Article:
Dog Training For Competition Heeling – What To Do When Your Dog Stops?

I have a pupil with a 3 year-old Golden Retriever who came to me about 6 weeks ago because the dog was bolting out of the ring (and lots of other places) on the heel off lead.  [Editor’s note:  The ring refers to the AKC or UKC competition obedience ring.]  With the help of the e-collar [Innotek electronic remote training collar] we have cured him of this problem.  Now though, because he feels he can’t bolt during heeling off lead, he just stops dead and won’t move.

We are using the e-collar again and have prepared him with long lines etc. calling him up into heel position, but he just doesn’t “get” it.  Once the lead is off, he just stands there and puts up with the stimulation.  Put the lead on again, together with the stimulation, and he closes up.  Take the lead off and he stops.  On a No. 1 stimulation he just stands there, No.2 he turns his head, No. 3 he scratches the collar, No. 4 he scratches it harder, even though it has been explained to him, many times, that when he moves toward heel position the stimulation turns off.  Please help.  (I have your book and it is my bible for general problems).

Maxene Ricketts, Australia.sf¨¨

Dear Maxene:

Excellent question!

I’ve seen this behavior many times, myself.  And while I personally don’t like using the collar in this “low stimulation shuts off upon compliance” manner (I just don’t think it works as well as everyone thinks it does)… I will tell you what’s likely going on in your dog’s head.

Basically, you’ve got a dog that learns through association in a very EXTREME manner.  That is, he understands a behavior in one context (when the leash is on) but the minute you change one element, it throws the dog off.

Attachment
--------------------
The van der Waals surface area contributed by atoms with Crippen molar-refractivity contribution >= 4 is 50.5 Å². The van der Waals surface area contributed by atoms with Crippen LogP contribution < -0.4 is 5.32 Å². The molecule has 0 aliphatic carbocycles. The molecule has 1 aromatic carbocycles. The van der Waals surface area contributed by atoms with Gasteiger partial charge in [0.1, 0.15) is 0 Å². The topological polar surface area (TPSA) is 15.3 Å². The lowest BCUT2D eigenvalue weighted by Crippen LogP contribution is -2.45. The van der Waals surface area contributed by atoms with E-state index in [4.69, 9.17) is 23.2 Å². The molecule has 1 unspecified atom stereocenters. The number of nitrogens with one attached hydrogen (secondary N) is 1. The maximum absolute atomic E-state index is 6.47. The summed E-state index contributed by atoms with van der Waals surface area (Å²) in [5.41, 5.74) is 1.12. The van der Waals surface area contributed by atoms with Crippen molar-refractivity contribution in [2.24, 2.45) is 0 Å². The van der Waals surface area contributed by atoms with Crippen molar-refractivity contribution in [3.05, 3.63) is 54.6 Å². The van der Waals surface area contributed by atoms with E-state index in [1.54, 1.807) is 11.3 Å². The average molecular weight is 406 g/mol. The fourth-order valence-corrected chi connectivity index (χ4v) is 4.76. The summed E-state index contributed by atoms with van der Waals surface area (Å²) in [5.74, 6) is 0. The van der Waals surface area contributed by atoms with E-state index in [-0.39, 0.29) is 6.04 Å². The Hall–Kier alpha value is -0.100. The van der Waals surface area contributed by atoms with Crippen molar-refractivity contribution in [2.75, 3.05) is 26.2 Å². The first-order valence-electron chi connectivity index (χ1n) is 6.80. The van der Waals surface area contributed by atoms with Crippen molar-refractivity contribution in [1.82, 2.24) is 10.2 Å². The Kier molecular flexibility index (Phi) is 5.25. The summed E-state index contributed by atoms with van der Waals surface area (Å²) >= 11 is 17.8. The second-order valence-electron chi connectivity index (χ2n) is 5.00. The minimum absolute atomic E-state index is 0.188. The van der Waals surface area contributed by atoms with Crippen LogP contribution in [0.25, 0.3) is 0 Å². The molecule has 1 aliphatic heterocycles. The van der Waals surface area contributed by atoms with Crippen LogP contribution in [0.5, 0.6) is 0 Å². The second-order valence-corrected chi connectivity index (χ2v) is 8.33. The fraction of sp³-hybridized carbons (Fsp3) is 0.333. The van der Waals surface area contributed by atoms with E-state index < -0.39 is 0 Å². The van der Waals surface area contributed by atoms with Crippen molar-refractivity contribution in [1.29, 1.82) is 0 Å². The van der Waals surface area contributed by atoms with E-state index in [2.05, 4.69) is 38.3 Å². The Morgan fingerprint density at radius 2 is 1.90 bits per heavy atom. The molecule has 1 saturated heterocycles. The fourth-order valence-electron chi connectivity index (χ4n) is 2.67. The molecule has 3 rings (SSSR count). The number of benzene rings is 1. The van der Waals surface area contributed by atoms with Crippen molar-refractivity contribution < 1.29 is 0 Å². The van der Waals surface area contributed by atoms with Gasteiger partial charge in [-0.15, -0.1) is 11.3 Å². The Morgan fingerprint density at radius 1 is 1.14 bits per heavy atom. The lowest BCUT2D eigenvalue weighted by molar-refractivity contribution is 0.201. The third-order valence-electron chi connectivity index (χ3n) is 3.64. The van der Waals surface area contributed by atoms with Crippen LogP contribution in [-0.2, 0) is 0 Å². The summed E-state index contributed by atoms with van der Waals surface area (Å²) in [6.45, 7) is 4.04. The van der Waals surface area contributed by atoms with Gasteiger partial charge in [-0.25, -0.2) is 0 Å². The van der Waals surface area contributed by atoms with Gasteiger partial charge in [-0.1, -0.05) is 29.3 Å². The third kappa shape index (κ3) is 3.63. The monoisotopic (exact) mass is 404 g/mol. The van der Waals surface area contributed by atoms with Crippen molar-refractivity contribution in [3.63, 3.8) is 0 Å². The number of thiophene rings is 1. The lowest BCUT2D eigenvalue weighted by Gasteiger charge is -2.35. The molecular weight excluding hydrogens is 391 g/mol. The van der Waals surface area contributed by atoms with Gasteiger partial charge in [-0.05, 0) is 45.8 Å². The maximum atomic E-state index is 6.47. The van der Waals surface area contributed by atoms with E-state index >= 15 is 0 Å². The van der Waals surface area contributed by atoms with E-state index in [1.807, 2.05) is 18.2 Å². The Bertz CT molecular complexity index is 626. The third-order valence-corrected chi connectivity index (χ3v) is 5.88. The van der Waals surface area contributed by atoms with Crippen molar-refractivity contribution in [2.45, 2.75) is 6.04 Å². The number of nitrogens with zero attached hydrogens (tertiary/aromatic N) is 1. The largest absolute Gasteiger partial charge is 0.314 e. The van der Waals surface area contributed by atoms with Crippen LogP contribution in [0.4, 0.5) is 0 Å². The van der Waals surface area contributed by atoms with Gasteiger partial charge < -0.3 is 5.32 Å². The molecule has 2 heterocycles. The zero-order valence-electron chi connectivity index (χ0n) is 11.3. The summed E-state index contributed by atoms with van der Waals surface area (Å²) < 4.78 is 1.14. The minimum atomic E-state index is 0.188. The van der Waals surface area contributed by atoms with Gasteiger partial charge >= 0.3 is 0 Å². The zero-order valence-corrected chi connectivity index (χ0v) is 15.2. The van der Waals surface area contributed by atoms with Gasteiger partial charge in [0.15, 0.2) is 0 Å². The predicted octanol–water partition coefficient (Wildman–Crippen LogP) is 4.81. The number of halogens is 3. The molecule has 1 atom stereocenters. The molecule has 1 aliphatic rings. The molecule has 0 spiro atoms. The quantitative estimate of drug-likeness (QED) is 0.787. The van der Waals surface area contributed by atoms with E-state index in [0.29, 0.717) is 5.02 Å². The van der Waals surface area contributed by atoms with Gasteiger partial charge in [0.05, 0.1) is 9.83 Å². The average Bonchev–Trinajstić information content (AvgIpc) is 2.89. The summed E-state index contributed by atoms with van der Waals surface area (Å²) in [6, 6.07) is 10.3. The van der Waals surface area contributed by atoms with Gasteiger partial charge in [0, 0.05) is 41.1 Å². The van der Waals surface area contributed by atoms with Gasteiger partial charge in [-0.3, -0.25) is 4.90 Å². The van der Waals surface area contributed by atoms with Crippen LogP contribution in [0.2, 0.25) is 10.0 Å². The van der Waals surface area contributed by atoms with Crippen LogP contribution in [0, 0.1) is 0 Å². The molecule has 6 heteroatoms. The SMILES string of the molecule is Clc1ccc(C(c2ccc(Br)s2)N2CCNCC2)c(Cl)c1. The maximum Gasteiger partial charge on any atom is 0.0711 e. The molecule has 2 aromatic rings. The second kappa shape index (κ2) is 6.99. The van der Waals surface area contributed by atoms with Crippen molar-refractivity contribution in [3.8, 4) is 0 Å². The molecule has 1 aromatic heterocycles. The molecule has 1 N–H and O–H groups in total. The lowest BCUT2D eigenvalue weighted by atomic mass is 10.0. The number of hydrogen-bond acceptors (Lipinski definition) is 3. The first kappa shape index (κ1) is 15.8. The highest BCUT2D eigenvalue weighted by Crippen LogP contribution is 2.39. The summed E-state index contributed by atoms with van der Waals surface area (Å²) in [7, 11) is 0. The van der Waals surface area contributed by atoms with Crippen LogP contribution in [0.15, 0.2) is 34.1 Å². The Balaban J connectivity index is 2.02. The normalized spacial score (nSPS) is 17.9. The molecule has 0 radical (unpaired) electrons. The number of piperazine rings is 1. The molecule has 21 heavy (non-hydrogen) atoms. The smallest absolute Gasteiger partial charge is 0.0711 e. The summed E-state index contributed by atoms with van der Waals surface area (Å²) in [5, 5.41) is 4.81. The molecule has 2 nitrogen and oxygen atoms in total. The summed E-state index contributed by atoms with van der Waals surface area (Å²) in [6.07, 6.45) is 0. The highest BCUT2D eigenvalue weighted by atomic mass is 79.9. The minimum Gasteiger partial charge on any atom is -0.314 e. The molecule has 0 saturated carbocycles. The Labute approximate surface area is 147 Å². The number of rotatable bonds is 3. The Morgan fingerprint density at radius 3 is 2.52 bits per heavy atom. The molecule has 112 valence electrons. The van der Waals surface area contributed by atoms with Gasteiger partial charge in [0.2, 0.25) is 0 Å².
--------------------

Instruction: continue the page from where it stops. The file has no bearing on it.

Another way of saying this is that the dog is likely very high on the trainability scale, but low on the intelligence scale.

Or it could have something to do with the way the low-stimulation collar was introduced to the dog.  Proponents of this approach advocate that you must first go through an exercise called the Three-Action-Introduction.

But I digress…

Here’s what you’ll need to do:

Once the dog has stopped (without the line on him) walk back to the dog, place your hand on his collar, give a slight tug with your hand and then repeat the command to heel.  As he starts to move forward-because you’re gently pulling him forward with your hand on the collar-release the stimulation.

As the dog then begins to walk in the heel position, reward with food and release immediately.  Then reward with more food.  (Remember… it’s okay to use food for competition training, which strives for different goals than street-smart training).

After a number of repetitions, you’ll likely see the dog start to move towards the heel position if you simply take a step backwards (shoulders still pointing forward) and re-issue the command.

It’s all about repetition at this point, before you see that proverbial light bulb go on above the dog’s head.  Then praise and reward.